As Melbourne’s snap lockdown is extended for another seven days, small business owners are calling for the JobKeeper wage subsidy scheme (or something like it) to be reinstated during times like this.
While the state government has announced grant funding for affected businesses in Victoria, without JobKeeper and other COVID-19 relief measures in place, entrepreneurs are saying that’s not enough.
At SmartCompany, we reached out to small businesses both in Melbourne and elsewhere, to ask whether the wage subsidy scheme should be reinstated, or whether something like it should automatically come into effect if and when snap lockdowns like this one are necessary.
The Council for Small Business Organisations Australia, for one, has called for the state and federal governments to work with the small business community to develop a standardised approach to snap lockdowns before they happen.
“Currently, announcements of small business support tend to drop days after the disruption has begun and anxiety has taken hold,” a COSBOA statement said.
“This can’t continue.”
For the most part, Aussie business owners agree.
Dale Reardon is the founder and chief of Travel For All, a platform sharing inclusive travel options for people with accessibility needs, and helping tourism operators make their businesses more accessible.
“The answer is just so obvious,” Reardon tells SmartCompany.
“Of course JobKeeper should be brought back.”
Businesses in the travel sector are still suffering from the lack of international travel, and with state border closures still a reality, they can’t count on domestic travel either.
Reardon points out that JobKeeper was always revenue-tested. Businesses that hadn’t seen a big enough drop in revenue weren’t eligible anyway.
If most businesses are out of the woods, he says, then they won’t be claiming anyway.
“All they had to do was make the income testing more regular or adjust those levels,” he adds.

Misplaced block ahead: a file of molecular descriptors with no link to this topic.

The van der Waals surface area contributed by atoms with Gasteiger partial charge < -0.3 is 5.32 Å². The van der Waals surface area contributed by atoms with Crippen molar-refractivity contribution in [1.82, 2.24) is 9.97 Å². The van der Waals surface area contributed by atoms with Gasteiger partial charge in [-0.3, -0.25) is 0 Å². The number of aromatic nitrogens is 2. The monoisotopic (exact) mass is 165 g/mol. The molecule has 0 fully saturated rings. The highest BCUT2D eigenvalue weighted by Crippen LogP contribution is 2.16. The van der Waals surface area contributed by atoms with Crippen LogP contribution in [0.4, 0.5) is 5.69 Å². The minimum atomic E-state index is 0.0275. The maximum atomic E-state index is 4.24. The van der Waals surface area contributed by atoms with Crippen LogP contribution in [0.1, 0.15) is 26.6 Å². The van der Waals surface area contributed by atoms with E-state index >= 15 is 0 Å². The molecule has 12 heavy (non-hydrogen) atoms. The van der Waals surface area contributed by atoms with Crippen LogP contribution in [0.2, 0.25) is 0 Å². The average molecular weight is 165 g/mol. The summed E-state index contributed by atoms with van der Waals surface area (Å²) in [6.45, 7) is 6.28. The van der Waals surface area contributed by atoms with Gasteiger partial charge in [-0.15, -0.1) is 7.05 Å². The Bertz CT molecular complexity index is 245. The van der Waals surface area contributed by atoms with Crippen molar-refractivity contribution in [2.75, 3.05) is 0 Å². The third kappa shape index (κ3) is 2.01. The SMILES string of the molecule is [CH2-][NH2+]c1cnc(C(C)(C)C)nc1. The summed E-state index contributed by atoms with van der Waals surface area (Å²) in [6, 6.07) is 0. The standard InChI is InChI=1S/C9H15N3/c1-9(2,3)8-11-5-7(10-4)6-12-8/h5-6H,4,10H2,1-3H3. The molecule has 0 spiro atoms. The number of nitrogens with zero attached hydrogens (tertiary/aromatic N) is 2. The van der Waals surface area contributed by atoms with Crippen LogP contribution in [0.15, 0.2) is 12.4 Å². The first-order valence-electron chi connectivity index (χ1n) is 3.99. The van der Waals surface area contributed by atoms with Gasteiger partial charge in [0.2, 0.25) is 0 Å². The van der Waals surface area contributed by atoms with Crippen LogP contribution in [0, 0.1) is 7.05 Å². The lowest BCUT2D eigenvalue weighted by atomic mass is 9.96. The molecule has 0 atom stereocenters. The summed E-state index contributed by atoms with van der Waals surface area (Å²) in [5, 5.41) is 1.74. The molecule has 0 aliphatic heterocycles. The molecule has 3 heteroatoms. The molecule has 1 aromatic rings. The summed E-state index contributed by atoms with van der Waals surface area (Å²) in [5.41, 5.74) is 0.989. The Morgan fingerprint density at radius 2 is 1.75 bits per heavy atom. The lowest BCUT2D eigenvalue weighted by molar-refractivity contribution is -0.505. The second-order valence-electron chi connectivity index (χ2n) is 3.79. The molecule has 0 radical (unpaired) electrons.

“Why take crucial support away from those who really need it just because some businesses are doing fine?”
“I can’t go through that again”
Many noted that without rent relief, they’re facing payroll and other expenses this month, with no idea where the cash is going to come from.
Eli Censor Hazell, the owner of seven KX Pilates studios in Melbourne, said she is facing $20,000 in rent payments, and has been forced to stand down 50 staff members without pay.
The snap lockdown has left her feeling “really deflated”, she says.
She would like to see JobKeeper reinstated in a way that is ongoing, or that comes into effect when snap lockdowns occur, she adds.
“My staff are living pay check to check and we can’t help them.”
Melbourne-based SalamaTea Restaurant and Sunshine Cafe both employ teams of refugees and asylum seekers.
Owner Hamad Allahyari tells SmartCompany he has lost at least $4,000 in revenue during this snap lockdown so far.
He predicts his business can survive about three more weeks.
“After that, I won’t be able to pay my staff or the rent,” he says.
The support package from the government came too late to offer any real reassurance, and there are still question marks over just how long this latest lockdown will last.